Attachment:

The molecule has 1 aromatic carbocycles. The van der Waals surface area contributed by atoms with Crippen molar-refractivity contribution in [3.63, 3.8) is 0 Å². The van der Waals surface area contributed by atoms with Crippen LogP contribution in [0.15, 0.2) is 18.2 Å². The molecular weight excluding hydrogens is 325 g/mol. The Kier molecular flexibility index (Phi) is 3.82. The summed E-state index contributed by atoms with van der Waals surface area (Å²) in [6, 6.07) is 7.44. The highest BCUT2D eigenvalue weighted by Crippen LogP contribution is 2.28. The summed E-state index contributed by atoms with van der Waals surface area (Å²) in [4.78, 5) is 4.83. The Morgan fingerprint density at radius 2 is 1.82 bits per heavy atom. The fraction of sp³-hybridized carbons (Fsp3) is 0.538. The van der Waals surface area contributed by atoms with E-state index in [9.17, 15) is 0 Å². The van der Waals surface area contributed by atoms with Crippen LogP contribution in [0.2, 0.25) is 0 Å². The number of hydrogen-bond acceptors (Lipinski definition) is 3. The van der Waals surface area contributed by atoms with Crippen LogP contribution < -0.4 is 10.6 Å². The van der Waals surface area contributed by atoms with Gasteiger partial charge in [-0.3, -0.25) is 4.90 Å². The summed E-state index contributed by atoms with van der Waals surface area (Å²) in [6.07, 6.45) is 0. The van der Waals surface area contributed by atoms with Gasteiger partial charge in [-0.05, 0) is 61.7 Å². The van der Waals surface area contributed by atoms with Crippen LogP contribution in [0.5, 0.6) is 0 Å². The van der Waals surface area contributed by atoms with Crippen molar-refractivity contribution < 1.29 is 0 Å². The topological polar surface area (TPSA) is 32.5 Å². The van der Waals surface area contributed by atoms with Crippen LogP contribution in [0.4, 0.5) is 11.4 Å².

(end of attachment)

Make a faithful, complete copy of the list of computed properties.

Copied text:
The molecule has 1 aromatic carbocycles. The van der Waals surface area contributed by atoms with Crippen molar-refractivity contribution in [3.63, 3.8) is 0 Å². The van der Waals surface area contributed by atoms with Crippen LogP contribution in [0.15, 0.2) is 18.2 Å². The molecular weight excluding hydrogens is 325 g/mol. The Kier molecular flexibility index (Phi) is 3.82. The summed E-state index contributed by atoms with van der Waals surface area (Å²) in [6, 6.07) is 7.44. The highest BCUT2D eigenvalue weighted by Crippen LogP contribution is 2.28. The summed E-state index contributed by atoms with van der Waals surface area (Å²) in [4.78, 5) is 4.83. The Morgan fingerprint density at radius 2 is 1.82 bits per heavy atom. The fraction of sp³-hybridized carbons (Fsp3) is 0.538. The van der Waals surface area contributed by atoms with E-state index in [9.17, 15) is 0 Å². The van der Waals surface area contributed by atoms with Crippen LogP contribution in [0.2, 0.25) is 0 Å². The number of hydrogen-bond acceptors (Lipinski definition) is 3. The van der Waals surface area contributed by atoms with Crippen LogP contribution < -0.4 is 10.6 Å². The van der Waals surface area contributed by atoms with Gasteiger partial charge in [-0.3, -0.25) is 4.90 Å². The summed E-state index contributed by atoms with van der Waals surface area (Å²) in [6.07, 6.45) is 0. The van der Waals surface area contributed by atoms with Gasteiger partial charge in [-0.05, 0) is 61.7 Å². The van der Waals surface area contributed by atoms with Crippen LogP contribution in [0.5, 0.6) is 0 Å². The van der Waals surface area contributed by atoms with Crippen molar-refractivity contribution < 1.29 is 0 Å². The topological polar surface area (TPSA) is 32.5 Å². The van der Waals surface area contributed by atoms with Crippen LogP contribution in [0.4, 0.5) is 11.4 Å².